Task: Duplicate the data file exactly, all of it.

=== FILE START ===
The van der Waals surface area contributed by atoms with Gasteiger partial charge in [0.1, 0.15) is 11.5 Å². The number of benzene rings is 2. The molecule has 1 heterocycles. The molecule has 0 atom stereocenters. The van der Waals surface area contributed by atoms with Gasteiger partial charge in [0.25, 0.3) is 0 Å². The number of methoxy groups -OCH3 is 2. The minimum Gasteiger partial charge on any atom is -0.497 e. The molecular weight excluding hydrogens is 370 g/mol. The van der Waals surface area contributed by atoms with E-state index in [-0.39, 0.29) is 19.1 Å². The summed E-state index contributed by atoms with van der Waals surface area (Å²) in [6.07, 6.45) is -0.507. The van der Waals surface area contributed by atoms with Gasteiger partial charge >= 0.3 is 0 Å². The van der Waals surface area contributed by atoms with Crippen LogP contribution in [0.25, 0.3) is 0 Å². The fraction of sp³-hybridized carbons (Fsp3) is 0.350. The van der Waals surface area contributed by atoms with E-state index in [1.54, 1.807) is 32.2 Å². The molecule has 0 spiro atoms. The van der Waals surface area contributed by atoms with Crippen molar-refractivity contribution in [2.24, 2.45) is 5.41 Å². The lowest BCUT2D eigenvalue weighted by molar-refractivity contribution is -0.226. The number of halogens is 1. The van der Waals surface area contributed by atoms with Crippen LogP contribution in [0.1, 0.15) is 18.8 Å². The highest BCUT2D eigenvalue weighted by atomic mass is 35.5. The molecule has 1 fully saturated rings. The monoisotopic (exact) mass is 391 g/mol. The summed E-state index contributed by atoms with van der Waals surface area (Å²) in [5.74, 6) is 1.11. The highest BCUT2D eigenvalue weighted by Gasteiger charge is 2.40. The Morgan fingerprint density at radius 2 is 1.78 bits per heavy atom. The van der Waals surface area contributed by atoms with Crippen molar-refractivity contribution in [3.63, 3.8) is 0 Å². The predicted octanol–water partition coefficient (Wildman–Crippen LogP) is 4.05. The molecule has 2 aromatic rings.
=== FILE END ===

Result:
The van der Waals surface area contributed by atoms with Gasteiger partial charge in [0.1, 0.15) is 11.5 Å². The number of benzene rings is 2. The molecule has 1 heterocycles. The molecule has 0 atom stereocenters. The van der Waals surface area contributed by atoms with Gasteiger partial charge in [0.25, 0.3) is 0 Å². The number of methoxy groups -OCH3 is 2. The minimum Gasteiger partial charge on any atom is -0.497 e. The molecular weight excluding hydrogens is 370 g/mol. The van der Waals surface area contributed by atoms with E-state index in [-0.39, 0.29) is 19.1 Å². The summed E-state index contributed by atoms with van der Waals surface area (Å²) in [6.07, 6.45) is -0.507. The van der Waals surface area contributed by atoms with Gasteiger partial charge >= 0.3 is 0 Å². The van der Waals surface area contributed by atoms with Crippen LogP contribution in [0.25, 0.3) is 0 Å². The fraction of sp³-hybridized carbons (Fsp3) is 0.350. The van der Waals surface area contributed by atoms with E-state index in [1.54, 1.807) is 32.2 Å². The molecule has 0 spiro atoms. The van der Waals surface area contributed by atoms with Crippen molar-refractivity contribution in [2.24, 2.45) is 5.41 Å². The lowest BCUT2D eigenvalue weighted by molar-refractivity contribution is -0.226. The number of halogens is 1. The van der Waals surface area contributed by atoms with Crippen LogP contribution in [0.1, 0.15) is 18.8 Å². The highest BCUT2D eigenvalue weighted by atomic mass is 35.5. The molecule has 1 fully saturated rings. The monoisotopic (exact) mass is 391 g/mol. The summed E-state index contributed by atoms with van der Waals surface area (Å²) in [5.74, 6) is 1.11. The highest BCUT2D eigenvalue weighted by Gasteiger charge is 2.40. The Morgan fingerprint density at radius 2 is 1.78 bits per heavy atom. The van der Waals surface area contributed by atoms with Crippen molar-refractivity contribution in [3.63, 3.8) is 0 Å². The predicted octanol–water partition coefficient (Wildman–Crippen LogP) is 4.05. The molecule has 2 aromatic rings.